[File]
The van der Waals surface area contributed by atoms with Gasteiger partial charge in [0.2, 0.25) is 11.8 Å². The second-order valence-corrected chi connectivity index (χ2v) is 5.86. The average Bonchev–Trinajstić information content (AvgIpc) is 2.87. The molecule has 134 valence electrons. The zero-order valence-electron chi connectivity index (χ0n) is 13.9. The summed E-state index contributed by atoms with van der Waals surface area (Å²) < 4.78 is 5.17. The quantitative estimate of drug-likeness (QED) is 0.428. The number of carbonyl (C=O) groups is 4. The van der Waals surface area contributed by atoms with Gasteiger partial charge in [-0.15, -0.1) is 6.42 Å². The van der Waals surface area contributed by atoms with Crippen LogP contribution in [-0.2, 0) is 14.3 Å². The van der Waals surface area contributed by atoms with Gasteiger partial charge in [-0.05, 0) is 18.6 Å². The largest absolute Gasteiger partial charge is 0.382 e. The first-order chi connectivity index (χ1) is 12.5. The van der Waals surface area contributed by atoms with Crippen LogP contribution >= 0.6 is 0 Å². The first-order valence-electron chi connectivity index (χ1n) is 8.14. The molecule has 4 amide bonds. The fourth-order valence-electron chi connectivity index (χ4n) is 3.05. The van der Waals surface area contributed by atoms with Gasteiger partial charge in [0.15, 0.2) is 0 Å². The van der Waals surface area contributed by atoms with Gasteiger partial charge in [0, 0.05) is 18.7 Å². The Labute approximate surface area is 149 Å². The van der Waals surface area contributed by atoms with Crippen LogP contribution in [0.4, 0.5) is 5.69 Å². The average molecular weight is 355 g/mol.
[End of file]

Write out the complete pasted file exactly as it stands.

The van der Waals surface area contributed by atoms with Gasteiger partial charge in [0.2, 0.25) is 11.8 Å². The second-order valence-corrected chi connectivity index (χ2v) is 5.86. The average Bonchev–Trinajstić information content (AvgIpc) is 2.87. The molecule has 134 valence electrons. The zero-order valence-electron chi connectivity index (χ0n) is 13.9. The summed E-state index contributed by atoms with van der Waals surface area (Å²) < 4.78 is 5.17. The quantitative estimate of drug-likeness (QED) is 0.428. The number of carbonyl (C=O) groups is 4. The van der Waals surface area contributed by atoms with Gasteiger partial charge in [-0.15, -0.1) is 6.42 Å². The van der Waals surface area contributed by atoms with Crippen LogP contribution in [-0.2, 0) is 14.3 Å². The van der Waals surface area contributed by atoms with Gasteiger partial charge in [-0.05, 0) is 18.6 Å². The largest absolute Gasteiger partial charge is 0.382 e. The first-order chi connectivity index (χ1) is 12.5. The van der Waals surface area contributed by atoms with Crippen LogP contribution >= 0.6 is 0 Å². The first-order valence-electron chi connectivity index (χ1n) is 8.14. The molecule has 4 amide bonds. The fourth-order valence-electron chi connectivity index (χ4n) is 3.05. The van der Waals surface area contributed by atoms with Gasteiger partial charge in [0.15, 0.2) is 0 Å². The van der Waals surface area contributed by atoms with Gasteiger partial charge in [0, 0.05) is 18.7 Å². The Labute approximate surface area is 149 Å². The van der Waals surface area contributed by atoms with Crippen LogP contribution in [0.4, 0.5) is 5.69 Å². The average molecular weight is 355 g/mol.